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Re: [ Re: Redef of MAX_UV fixes half of UTSproblems]

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Dominic Dunlop
July 4, 2001 00:17
Re: [ Re: Redef of MAX_UV fixes half of UTSproblems]
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At 11:32 -0500 2001-07-02, Jarkko Hietaniemi wrote:
>----- Forwarded message from Hal Morris <> -----
>>  > ===================== op/sprintf ====================
>>  > not ok 8 >%E< >123456.789< >1.234568E+05< >1.234567E+05< 
>>=> >1.234567E+5< # Like %e, but using upper-case "E"
>>  > not ok 162 >%-13g< >1234567.89< >1.23457e+06  < >1.23456e+06  < 
>>=> >1.23456e+6   <
>>  I hope Hugo or Jarkko know more about this test, as I've not looked at it
>>  [yet]
>Well, this is the way our sprintf works, apparently, by truncation.
>I would appreciate any reference to a POSIX, ANSI, or other standards
>document that says it should NOT work that way.  If they exist, I'll
>see that UTS conforms (or at least can be made to conform with a
>POSIX flag set or some such -- we don't want to break our customer's
>applications if they've been compensating for it.
>Thanks,   Hal Morris,  UTS Global, LLC
>----- End forwarded message -----

Sorry for delay in reply: I'm somewhat out of the loop being a boring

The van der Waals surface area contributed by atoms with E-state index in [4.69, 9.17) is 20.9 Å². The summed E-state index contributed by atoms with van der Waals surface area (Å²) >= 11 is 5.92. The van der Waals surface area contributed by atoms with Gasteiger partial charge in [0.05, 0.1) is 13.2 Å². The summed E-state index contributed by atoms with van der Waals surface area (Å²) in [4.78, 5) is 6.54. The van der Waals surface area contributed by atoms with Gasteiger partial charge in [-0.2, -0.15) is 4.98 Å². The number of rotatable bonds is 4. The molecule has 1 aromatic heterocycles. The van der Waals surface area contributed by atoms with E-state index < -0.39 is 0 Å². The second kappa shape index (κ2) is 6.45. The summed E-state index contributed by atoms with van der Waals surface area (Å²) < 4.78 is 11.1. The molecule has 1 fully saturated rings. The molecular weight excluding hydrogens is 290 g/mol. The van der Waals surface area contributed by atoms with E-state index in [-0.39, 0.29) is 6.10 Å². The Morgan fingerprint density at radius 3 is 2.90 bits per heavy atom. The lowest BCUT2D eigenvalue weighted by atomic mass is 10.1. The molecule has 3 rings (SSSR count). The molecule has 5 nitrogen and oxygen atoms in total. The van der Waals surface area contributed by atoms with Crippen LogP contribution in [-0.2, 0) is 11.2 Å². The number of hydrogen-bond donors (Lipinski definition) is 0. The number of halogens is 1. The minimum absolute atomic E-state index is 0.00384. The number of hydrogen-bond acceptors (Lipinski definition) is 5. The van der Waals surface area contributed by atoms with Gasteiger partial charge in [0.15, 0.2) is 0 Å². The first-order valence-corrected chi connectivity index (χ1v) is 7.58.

banker at the moment. Anyway, sorry Hal. but I'd say your 
implementation doesn't follow the standard, which says

e,E    The double argument is converted in the style [-]d.ddde+/-dd 
... The value is rounded to the appropriate number of digits.  ...

(ANSI X3.159-1989, section, page 134, lines 25-32. I have not 
forked over $225 for the latest version of the standard -- ISO/IEC 
9899:1999, but a late draft I have has the same wording as the 1989 

Note that, although the standard specifies that rounding should 
occur, it doesn't specify a rounding algorithm. Having worked on 
standards committees, I'd say that this was intentional. When first I 
cooked up the expanded sprintf.t, I included tests which assumed IEEE 
754-style rounding, but it quickly became clear that this was not 

While I'm here, the late draft adds a clause to the description of 
the e,E format: "The exponent always contains at least two digits, 
and only as many digits as are necessary to represent the exponent." 
That second clause is new, and effectively says that Microsoft's (and 
maybe others') C is wrong always to produce three exponent digits -- 
and enclosing thread. I wonder if the Redmond faction was alert 
enough to prevent that from making it to the final document.
Dominic Dunlop

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